New Orleans and the Hollow Prize Problem: Structural Limits on Black Political Power

January 10, 2022

Mayors in the United States often have more influence on the day-to-day activities of residents within their unique jurisdictions thanany other elected office. While each U.S. president holds significant power as Commander-In-Chief, the primary direct interface mostcitizens have with the U.S. Government is either through its taxing function or by receiving some form of financial benefit such as SocialSecurity or Medicaid. Each governor has wide powers in determining state funding priorities for highways, healthcare, and education,but not all citizens rely on these services to the same degree. Mayors, however, have a say in the provision of the services that residents use every single day. This includes water, sewerage, electricity, sanitation, roads, and drainage, to name a few.1

Strengthening Border Families: Frontline Practitioner Perspectives on Service Access for Immigrant Families with Young Children in Doña Ana County, NM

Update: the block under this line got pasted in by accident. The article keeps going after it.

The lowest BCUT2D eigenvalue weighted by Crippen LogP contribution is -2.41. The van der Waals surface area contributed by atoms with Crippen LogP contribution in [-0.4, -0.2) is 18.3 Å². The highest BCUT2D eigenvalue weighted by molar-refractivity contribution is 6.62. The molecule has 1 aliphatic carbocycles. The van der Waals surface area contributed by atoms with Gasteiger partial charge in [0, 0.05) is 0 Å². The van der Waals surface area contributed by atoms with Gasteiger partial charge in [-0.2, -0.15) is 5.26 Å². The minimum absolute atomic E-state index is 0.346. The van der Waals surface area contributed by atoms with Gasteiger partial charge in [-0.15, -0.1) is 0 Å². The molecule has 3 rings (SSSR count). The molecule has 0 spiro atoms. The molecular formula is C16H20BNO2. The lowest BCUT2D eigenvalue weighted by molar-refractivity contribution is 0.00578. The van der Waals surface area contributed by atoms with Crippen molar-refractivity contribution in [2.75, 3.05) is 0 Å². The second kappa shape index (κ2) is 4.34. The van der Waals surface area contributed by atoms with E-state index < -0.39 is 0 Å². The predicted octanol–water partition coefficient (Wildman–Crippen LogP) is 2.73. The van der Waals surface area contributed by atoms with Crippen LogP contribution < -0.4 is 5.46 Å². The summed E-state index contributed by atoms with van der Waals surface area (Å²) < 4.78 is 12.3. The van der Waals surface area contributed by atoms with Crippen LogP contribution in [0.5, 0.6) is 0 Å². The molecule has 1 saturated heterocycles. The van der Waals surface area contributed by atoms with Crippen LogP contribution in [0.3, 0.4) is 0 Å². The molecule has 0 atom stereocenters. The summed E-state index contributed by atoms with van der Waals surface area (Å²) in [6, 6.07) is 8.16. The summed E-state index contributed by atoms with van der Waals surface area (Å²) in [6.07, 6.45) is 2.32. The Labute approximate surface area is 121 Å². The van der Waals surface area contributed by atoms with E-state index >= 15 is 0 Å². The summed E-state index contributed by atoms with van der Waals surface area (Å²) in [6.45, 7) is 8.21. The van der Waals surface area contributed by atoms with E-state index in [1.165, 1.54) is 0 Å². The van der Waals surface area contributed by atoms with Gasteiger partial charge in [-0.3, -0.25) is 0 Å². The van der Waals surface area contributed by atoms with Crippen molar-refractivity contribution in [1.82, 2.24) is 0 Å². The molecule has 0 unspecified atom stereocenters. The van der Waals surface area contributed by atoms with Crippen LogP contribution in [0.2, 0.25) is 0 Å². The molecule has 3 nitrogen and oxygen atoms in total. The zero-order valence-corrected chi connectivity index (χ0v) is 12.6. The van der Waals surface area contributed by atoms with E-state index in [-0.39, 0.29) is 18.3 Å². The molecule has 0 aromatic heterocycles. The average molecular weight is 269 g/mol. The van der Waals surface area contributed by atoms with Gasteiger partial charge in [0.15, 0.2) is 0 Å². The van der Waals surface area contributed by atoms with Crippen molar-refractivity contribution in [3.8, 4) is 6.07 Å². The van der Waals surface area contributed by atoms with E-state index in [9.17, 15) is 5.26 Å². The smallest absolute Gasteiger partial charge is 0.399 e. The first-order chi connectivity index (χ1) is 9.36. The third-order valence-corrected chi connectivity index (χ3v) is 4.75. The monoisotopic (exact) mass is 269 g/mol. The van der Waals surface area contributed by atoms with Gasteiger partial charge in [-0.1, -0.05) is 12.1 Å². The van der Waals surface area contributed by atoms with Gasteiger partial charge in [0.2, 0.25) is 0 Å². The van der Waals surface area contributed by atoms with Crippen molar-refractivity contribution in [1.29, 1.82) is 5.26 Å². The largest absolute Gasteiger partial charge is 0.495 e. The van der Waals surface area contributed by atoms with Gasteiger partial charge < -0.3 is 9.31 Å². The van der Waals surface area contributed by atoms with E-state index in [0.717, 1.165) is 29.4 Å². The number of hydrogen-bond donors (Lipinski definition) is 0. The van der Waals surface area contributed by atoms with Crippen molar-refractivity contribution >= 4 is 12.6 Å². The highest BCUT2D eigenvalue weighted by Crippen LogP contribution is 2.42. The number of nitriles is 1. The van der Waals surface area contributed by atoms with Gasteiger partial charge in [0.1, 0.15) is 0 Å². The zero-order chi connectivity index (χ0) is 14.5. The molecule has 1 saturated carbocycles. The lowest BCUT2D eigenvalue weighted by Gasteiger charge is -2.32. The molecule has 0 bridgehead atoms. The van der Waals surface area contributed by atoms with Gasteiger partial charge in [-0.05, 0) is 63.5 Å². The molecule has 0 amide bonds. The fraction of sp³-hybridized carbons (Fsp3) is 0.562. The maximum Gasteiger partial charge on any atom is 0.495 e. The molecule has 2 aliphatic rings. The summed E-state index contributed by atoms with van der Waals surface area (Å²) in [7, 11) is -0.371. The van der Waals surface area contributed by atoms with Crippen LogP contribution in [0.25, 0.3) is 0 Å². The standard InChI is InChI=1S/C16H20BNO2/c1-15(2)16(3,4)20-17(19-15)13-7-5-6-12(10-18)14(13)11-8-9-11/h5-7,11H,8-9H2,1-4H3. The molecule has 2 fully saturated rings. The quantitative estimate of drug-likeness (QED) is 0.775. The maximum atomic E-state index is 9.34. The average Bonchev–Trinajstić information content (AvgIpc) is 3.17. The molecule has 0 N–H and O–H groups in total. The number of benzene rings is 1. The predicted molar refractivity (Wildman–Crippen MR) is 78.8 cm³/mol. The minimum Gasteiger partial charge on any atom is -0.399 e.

December 22, 2021

In recent years, federal immigration and public benefits policies with implications for immigrant families in the U.S. have been extraordinarily restrictive and punitive. These policies have exacerbated a climate of fear and vulnerability for immigrant families, while also creating significant barriers to service access and eligibility for immigrant families, particularly those services that are important for child health and wellbeing. The borderlands of New Mexico are one of the most impoverished areas of the country, where the day-to-day experiences of immigrant children and families are impacted by complex border policies and dynamics that restrict access to needed supports.